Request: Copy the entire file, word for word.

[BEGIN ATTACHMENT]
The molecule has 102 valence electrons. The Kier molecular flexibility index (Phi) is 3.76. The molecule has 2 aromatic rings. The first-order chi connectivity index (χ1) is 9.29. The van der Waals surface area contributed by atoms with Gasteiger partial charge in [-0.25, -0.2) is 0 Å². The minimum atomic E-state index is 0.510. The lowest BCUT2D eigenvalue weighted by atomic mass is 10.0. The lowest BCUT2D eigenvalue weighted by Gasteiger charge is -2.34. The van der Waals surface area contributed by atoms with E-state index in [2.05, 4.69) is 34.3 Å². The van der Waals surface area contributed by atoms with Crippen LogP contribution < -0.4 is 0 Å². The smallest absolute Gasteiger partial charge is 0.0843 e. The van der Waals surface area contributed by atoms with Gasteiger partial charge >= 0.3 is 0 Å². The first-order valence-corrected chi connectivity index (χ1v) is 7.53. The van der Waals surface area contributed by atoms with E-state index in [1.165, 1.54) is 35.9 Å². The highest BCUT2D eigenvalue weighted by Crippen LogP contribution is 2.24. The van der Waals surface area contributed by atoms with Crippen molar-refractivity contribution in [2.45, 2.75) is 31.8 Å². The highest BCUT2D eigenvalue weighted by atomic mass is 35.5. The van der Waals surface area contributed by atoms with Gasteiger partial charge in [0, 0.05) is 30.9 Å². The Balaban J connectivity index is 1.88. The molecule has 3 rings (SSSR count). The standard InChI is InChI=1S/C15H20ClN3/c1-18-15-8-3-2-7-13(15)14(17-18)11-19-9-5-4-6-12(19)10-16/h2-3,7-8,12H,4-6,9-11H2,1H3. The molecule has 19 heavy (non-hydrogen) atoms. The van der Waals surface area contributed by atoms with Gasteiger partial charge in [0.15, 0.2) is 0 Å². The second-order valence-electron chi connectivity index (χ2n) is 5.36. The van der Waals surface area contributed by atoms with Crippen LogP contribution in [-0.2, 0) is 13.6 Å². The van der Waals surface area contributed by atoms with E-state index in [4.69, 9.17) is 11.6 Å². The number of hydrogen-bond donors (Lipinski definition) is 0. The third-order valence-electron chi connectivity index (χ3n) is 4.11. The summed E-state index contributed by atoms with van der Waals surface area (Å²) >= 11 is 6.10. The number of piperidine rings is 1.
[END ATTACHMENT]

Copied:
The molecule has 102 valence electrons. The Kier molecular flexibility index (Phi) is 3.76. The molecule has 2 aromatic rings. The first-order chi connectivity index (χ1) is 9.29. The van der Waals surface area contributed by atoms with Gasteiger partial charge in [-0.25, -0.2) is 0 Å². The minimum atomic E-state index is 0.510. The lowest BCUT2D eigenvalue weighted by atomic mass is 10.0. The lowest BCUT2D eigenvalue weighted by Gasteiger charge is -2.34. The van der Waals surface area contributed by atoms with E-state index in [2.05, 4.69) is 34.3 Å². The van der Waals surface area contributed by atoms with Crippen LogP contribution < -0.4 is 0 Å². The smallest absolute Gasteiger partial charge is 0.0843 e. The van der Waals surface area contributed by atoms with Gasteiger partial charge >= 0.3 is 0 Å². The first-order valence-corrected chi connectivity index (χ1v) is 7.53. The van der Waals surface area contributed by atoms with E-state index in [1.165, 1.54) is 35.9 Å². The highest BCUT2D eigenvalue weighted by Crippen LogP contribution is 2.24. The van der Waals surface area contributed by atoms with Crippen molar-refractivity contribution in [2.45, 2.75) is 31.8 Å². The highest BCUT2D eigenvalue weighted by atomic mass is 35.5. The van der Waals surface area contributed by atoms with Gasteiger partial charge in [0, 0.05) is 30.9 Å². The Balaban J connectivity index is 1.88. The molecule has 3 rings (SSSR count). The standard InChI is InChI=1S/C15H20ClN3/c1-18-15-8-3-2-7-13(15)14(17-18)11-19-9-5-4-6-12(19)10-16/h2-3,7-8,12H,4-6,9-11H2,1H3. The molecule has 19 heavy (non-hydrogen) atoms. The van der Waals surface area contributed by atoms with Gasteiger partial charge in [0.15, 0.2) is 0 Å². The second-order valence-electron chi connectivity index (χ2n) is 5.36. The van der Waals surface area contributed by atoms with Crippen LogP contribution in [-0.2, 0) is 13.6 Å². The van der Waals surface area contributed by atoms with E-state index in [4.69, 9.17) is 11.6 Å². The number of hydrogen-bond donors (Lipinski definition) is 0. The third-order valence-electron chi connectivity index (χ3n) is 4.11. The summed E-state index contributed by atoms with van der Waals surface area (Å²) >= 11 is 6.10. The number of piperidine rings is 1.